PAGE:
I am posting here the Pentecost prayer from the Celtic Daily Prayer book. The prayer is entitled, “Invocation of the Holy Spirit.”

Most powerful Holy Spirit
come down
upon us
and subdue us

From heaven
where the ordinary
is made glorious
and glory seems
but ordinary,

bathe us
with the brilliance
of Your light
like dew.

Wednesday, June 8, 2011

Coming to terms (or not) with an automated world

I love the library in our town. It’s one of my favorite places, whether I’m accompanying my grandchildren (50 books are the limit; 50!), or going by myself with no specific book in mind. Browsing, we call it. A good word.

Since this is a small town, I usually run into someone I know. I come so often, the librarians are familiar faces. One is my friend. So, in spite of the encouragement to be quiet, the library has become a social watering hole as well as a place to get books. That’s all good.

This past year our library introduced an innovation that favors efficiency in checking out books—an automatic scanner. As the librarian showed me how to use it, she told me that I would never again have to waste time standing in line, never again have to have a person wait on me from behind the counter. The scanner does it all, in much less time, automatically spitting out my list of checked-out books, plus due dates. Nifty. Quick.

I tried it and felt that glow of accomplishment I usually get when I can make a machine work for me (which doesn’t always happen). But something in my spirit hesitated, and I’ve been pondering my hesitation ever since.

I’m thinking of the grocery store I usually go to and the new, efficient scanner for those who do not want to stand in line and have a person wait on them. I’m thinking of the efficient e-tickets and the automatic check-in at airports, especially handy if I’m running a bit late. And of course, online shopping saves time and interaction with slow people, who can be grouchy at times.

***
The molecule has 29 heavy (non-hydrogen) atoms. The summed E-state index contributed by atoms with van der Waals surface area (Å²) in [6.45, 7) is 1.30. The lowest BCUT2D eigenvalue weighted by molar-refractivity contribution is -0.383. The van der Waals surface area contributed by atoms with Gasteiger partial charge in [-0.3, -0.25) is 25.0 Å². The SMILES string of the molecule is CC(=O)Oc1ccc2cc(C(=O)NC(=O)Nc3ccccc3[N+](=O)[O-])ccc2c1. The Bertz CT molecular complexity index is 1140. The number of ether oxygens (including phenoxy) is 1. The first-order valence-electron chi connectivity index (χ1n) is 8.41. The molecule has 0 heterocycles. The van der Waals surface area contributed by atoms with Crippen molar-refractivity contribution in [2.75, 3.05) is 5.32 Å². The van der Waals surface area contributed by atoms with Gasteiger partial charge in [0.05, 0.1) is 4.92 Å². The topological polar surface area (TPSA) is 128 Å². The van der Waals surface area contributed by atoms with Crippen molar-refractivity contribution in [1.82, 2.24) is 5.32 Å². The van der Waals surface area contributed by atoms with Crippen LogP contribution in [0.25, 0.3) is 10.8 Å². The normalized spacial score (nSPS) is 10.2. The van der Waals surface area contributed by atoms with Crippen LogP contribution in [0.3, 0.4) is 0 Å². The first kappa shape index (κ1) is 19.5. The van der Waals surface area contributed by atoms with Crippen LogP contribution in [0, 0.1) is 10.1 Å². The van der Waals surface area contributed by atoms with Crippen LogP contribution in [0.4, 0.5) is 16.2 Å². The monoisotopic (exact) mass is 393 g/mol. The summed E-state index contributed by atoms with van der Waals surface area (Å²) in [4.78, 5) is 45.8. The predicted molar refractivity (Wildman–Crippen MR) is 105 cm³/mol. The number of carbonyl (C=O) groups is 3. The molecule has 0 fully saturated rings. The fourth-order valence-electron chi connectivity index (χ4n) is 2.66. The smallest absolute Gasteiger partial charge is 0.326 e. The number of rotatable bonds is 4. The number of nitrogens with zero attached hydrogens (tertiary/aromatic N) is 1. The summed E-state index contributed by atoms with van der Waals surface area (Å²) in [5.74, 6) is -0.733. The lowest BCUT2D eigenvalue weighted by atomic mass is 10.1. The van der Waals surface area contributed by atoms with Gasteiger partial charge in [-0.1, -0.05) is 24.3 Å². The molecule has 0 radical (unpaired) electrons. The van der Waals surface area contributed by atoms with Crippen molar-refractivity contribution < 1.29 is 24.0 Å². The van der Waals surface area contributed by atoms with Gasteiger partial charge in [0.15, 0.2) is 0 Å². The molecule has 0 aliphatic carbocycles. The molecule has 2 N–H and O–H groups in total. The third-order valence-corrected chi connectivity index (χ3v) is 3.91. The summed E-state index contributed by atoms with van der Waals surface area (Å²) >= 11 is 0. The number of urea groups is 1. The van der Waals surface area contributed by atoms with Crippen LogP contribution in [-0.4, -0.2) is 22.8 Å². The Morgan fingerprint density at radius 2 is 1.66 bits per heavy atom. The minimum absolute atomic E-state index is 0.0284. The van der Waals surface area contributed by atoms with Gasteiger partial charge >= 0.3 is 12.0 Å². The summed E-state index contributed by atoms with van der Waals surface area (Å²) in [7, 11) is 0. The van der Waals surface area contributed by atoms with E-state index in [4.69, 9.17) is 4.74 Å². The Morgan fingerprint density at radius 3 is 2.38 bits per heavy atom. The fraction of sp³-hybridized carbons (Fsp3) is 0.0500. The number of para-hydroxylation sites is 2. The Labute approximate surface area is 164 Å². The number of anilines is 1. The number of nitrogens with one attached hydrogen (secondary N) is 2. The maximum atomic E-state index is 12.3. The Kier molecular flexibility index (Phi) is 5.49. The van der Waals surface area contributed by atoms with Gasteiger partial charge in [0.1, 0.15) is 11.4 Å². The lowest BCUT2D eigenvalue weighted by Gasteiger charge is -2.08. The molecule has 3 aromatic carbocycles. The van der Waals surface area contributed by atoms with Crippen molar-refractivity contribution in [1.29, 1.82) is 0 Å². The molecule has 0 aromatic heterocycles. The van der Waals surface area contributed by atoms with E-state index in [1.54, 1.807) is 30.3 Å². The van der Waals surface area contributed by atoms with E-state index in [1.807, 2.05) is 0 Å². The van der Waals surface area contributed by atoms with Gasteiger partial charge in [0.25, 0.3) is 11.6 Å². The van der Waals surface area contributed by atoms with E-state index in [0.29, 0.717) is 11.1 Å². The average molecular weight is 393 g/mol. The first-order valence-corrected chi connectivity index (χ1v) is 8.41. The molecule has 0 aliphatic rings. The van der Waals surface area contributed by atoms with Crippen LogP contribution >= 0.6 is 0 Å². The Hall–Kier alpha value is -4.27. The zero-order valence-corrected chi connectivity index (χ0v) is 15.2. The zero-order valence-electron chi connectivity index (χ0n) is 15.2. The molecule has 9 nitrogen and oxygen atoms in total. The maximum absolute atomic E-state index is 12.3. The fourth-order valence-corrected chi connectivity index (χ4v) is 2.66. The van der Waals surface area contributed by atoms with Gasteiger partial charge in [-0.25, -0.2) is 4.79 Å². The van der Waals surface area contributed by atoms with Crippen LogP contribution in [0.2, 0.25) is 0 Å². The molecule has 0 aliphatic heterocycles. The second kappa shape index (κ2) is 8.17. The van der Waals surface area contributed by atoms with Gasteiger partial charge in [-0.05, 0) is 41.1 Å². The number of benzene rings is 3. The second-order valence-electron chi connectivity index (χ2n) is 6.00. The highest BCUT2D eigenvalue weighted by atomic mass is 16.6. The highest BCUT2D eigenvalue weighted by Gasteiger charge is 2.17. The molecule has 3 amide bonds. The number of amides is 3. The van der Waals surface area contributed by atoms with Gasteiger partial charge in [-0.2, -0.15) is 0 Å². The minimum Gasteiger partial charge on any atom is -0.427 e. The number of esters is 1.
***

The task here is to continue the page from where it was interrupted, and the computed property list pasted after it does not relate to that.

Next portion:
Some aspects of this I like better than others. I am one of those weird women who hate malls, so the online shopping bit is great, as long as I don’t need to try on something. And who likes waiting in line in any circumstance?

Well, sometimes I do, actually. If I’m not in a hurry, striking up a conversation with the stranger ahead of me feels good. Even talking with the checker, if he’s not having a bad day, can be stimulating. If he’s in a grouchy mood and I’m not, being pleasant is a challenge I enjoy taking on. (Can I make him smile?)

So…I’ve decided not to use the library scanner, even when the desk is empty and all the librarians are in the back room binding books or whatever it is they do when they’re not waiting on people like me who won’t use the scanner. That means I may disturb someone, making her come out from the back room just to wait on me. That may be selfish on my part. Even so….

There’s something good about having a real live person at the end of my library visit.